Abbott's interest in marine biology began during her undergraduate studies at the University of Hawaii, where she was the only woman in her biology class. After earning her bachelor's degree in 1941, she pursued a master's degree in botany at the University of Michigan, where she was one of only two women in the program. She returned to Hawaii in 1947 and began her career as a research assistant in the botany department at the University of Hawaii.
Abbott's focus on marine algae began in the 1950s when she joined a research project on the seaweed flora of Hawaii. She quickly became an expert in the field, identifying and classifying many species of marine algae and writing numerous scientific papers and books on the subject. Her work was especially significant because it provided essential insights into the role of algae in the marine ecosystem and their potential applications in medicine, agriculture, and industry.
Abbott's expertise and contributions to the field of marine algae were recognized and respected around the world. She was the first woman and the first Native Hawaiian to earn a Ph.D. in botany from the University of California, Berkeley, which she received in 1950. She became the first woman to earn tenure at Stanford University's Hopkins Marine Station in Monterey, California, where she continued her research on marine algae.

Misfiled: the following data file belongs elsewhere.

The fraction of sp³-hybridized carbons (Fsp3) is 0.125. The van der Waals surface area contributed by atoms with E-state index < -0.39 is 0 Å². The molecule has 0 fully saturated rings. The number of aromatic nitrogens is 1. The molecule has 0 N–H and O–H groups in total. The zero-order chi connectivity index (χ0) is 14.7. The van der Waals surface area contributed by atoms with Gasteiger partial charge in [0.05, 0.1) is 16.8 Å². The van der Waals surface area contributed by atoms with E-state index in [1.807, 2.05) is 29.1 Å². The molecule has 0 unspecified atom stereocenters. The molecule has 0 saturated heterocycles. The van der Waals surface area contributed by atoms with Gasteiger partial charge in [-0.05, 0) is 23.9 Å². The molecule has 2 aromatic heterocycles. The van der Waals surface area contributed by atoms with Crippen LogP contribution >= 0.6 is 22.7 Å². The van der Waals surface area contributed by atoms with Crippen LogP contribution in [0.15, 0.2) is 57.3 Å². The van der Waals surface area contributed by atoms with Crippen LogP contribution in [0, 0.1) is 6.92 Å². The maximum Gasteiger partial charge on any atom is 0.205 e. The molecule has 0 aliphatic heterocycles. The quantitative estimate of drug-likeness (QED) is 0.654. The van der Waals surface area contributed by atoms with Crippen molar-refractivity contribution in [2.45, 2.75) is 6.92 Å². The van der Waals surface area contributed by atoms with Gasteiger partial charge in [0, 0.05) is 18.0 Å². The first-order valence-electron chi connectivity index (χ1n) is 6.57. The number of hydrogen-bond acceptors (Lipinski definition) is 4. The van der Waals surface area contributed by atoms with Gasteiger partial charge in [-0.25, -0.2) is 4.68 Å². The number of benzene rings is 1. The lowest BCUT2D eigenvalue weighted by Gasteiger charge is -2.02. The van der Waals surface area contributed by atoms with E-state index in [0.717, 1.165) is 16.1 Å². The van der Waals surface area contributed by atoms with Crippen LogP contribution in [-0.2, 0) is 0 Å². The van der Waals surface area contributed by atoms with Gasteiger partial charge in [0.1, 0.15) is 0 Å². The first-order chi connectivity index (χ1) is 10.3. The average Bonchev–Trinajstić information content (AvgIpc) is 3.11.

Abbott's accomplishments were all the more remarkable given the challenges she faced as a woman and a Native Hawaiian. In the early years of her career, she encountered sexism and racism from colleagues who underestimated her abilities and questioned her qualifications. She was also one of the few Native Hawaiians working in the field of science, which was dominated by non-Hawaiians.
Despite these obstacles, Abbott persisted in her work and remained committed to her cultural identity. She was deeply connected to her Hawaiian heritage and drew on her knowledge of the Hawaiian language, culture, and traditional ecological knowledge to inform her research on marine algae. She also played an active role in preserving and promoting Hawaiian culture and language, working to document and classify the traditional uses of Hawaiian plants and advocating for the recognition of Hawaiian as an official language.
Abbott's contributions to the field of marine biology and her advocacy for Hawaiian culture and language have had a lasting impact. She was a pioneer in the study of marine algae and helped to establish it as a legitimate area of scientific inquiry. Her work on the ecology and diversity of marine algae provided essential insights into the role of these organisms in the marine ecosystem and their potential applications in medicine, agriculture, and industry.
Abbott was also a role model and inspiration for generations of Native Hawaiian scientists and women in science. She broke through many barriers to achieving success in a field that men and non-Hawaiians dominated, and she did so while remaining true to her cultural identity and values. Her legacy continues to be felt today, as Native Hawaiians and other underrepresented groups in science draw on her example to pursue their careers in science and contribute to the field.
In recognition of her many achievements, Abbott received numerous honors and awards throughout her career. She was elected to the National Academy of Sciences in 1981, becoming the first Native Hawaiian to receive this honor. She also received the Lifetime Achievement Award from the National Museum of Women in the Arts and the Order of Merit.